Walking Off the Edge of the World, by Bruce Kirkby

It took several days for the extent of our isolation to become apparent. In that time we’d trekked inland from the coast, following the shores of a turquoise lake beneath gypsum cliffs that soared up for thousands of feet. Then came a labyrinth of braided rivers and narrow canyons leading ever upwards. At last we reached the interior plateau, endless plains of ochre rock and mocha earth. In four days we hadn’t seen a single human footprint, nor passed a sprig of vegetation taller than my ankle. A few wildflowers were sprinkled about, but the mood remained one of utter desolation.


Apart from Arctic hares — which bolted across the tundra on their hindlegs like figments from Alice in Wonderland — we’d seen no animal life either. Which isn’t to say there wasn’t any. Muskox trails wove across the landscape. There were plenty of wolf and fox prints, and countless caribou droppings. But how did they survive? That animals endured in the face of such scarcity seemed miraculous.

A biting wind swept down from the west, so the four of us sought shelter beneath a silicon tarp held up by ski poles, gnawing on a scant ration of landjäger sausage and smoked cheese. In the distance, glaciers leaked down from the high central mountains like toffee. Although they appeared close in this unearthly landscape, it would be a two-day march until we reached them.

The inevitable hunger of backpacking had set in, and as I mentally inventoried the food supplies buried in our packs, accounting for the eight days ahead, the precariousness of our situation became unmistakable. If the outside world forgot about us, if the plane scheduled to pick us up on the other side of the island simply never arrived, there was no way we could survive for long.

That’s not a feeling I was accustomed to. From Burmese jungles to the Mongolian planes to Patagonian icecaps, there had always been the prospect of limping out, seeking the help of nomads, or harvesting at least a smattering of wild edibles. No such possibilities existed here. Swimming to another island in the frigid ocean was beyond hope, and with no wood to build a raft, escape was impossible. We were four people — the only four people — on an island half the size of Iceland, teetering on the edge of nowhere.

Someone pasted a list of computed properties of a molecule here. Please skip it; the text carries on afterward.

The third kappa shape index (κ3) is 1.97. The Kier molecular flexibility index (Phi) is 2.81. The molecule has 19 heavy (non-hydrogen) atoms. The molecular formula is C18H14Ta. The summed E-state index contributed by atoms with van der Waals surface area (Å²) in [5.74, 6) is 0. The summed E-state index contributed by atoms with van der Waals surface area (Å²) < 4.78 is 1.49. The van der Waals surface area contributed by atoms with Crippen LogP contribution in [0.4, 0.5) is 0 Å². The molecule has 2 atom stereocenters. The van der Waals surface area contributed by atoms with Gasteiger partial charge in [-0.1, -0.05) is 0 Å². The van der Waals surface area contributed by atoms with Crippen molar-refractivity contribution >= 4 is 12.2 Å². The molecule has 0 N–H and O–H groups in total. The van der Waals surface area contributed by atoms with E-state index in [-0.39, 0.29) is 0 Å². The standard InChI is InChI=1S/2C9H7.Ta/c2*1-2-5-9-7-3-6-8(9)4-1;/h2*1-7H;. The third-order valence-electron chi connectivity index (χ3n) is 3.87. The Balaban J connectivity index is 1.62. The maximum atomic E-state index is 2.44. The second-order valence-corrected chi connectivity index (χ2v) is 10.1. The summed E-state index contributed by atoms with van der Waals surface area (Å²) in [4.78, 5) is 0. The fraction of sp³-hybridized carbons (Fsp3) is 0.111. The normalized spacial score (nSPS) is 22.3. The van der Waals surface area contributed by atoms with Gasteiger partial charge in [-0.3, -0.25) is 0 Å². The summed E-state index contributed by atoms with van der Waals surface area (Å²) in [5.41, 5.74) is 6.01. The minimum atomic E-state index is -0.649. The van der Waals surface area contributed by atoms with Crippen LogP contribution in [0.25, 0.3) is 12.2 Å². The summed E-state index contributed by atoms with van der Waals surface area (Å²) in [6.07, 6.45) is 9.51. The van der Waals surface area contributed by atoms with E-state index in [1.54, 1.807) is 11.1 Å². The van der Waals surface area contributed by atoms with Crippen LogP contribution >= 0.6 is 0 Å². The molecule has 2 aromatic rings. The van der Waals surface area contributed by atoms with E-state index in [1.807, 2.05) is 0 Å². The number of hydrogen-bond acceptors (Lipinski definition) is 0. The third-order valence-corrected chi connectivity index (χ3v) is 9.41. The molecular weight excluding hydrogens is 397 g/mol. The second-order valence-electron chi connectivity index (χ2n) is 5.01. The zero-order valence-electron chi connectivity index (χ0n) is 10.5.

Crossing a rare patch of flora in Axel Heiberg's western lowlands. Photo by Bruce Kirkby


Months earlier, my bedside phone rang late at night. I instantly recognized the raspy, broken voice calling on a satellite phone from god-knows-where. Dave Quinn is a hardcore dirtbag, long-time wilderness guide, and my best friend… if you still describe people by that moniker at age 40.

Dave had arranged to guide a well-heeled European investment banker and his friend, the director of the Calgary Zoo, on a 12-day, 80-mile traverse of Axel Hieberg Island in the Canadian Arctic. He offered me a free spot if I was willing to carry a heavy pack. (Make that a spine-crushing 120 pounds, complete with shotgun, small raft, electric perimeter fence to ward off polar bears and more.) I agreed instantly.

Despite its rugged beauty, Axel Heiberg remains among the least visited and most mysterious corners of the world. The island is easy to miss when scanning maps, for it huddles against Ellesmere’s western coast. Until 1900 no one had even set foot there, and today it remains the third-largest uninhabited island on the planet. By comparison, Ellesmere — with a national park, army outpost, research base and Inuit village at Grise Fiord — feels positively pedestrian.

Inuit call this part of the extreme High Arctic Inuit Nunangata Ungata, “the land beyond the land of the people.”

Inuit call this part of the extreme High Arctic Inuit Nunangata Ungata, “the land beyond the land of the people.” In spite of the moniker, a scattering of occupation sites have been discovered there, some dating back almost 5,000 years. In a time before advent of seal-oil lamps, it’s postulated that a few wandering hunters managed to survive the long winter months by entering a state of torpor, moving only occasionally to nibble rancid blubber or to urinate.

Tough folk indeed.

Rarely trodden landscapes have always exerted a magnetic pull on me. I am drawn by the silence, the enormity, the sense of discovery, and the peace they exude. After 18 seasons of guiding northern river expeditions, there were few of the Arctic’s remote corners I had not explored. But this was one. Journeys on Axel Heiberg remain virtually unheard of; getting there is mind-numbingly expensive. This was a once-in-a-lifetime opportunity.


Jumping a stream of meltwater. During the short summer, millions of gallons of water travel downhill from central Axel Heiberg's glaciers to the Arctic Ocean.
Photo by Bruce Kirkby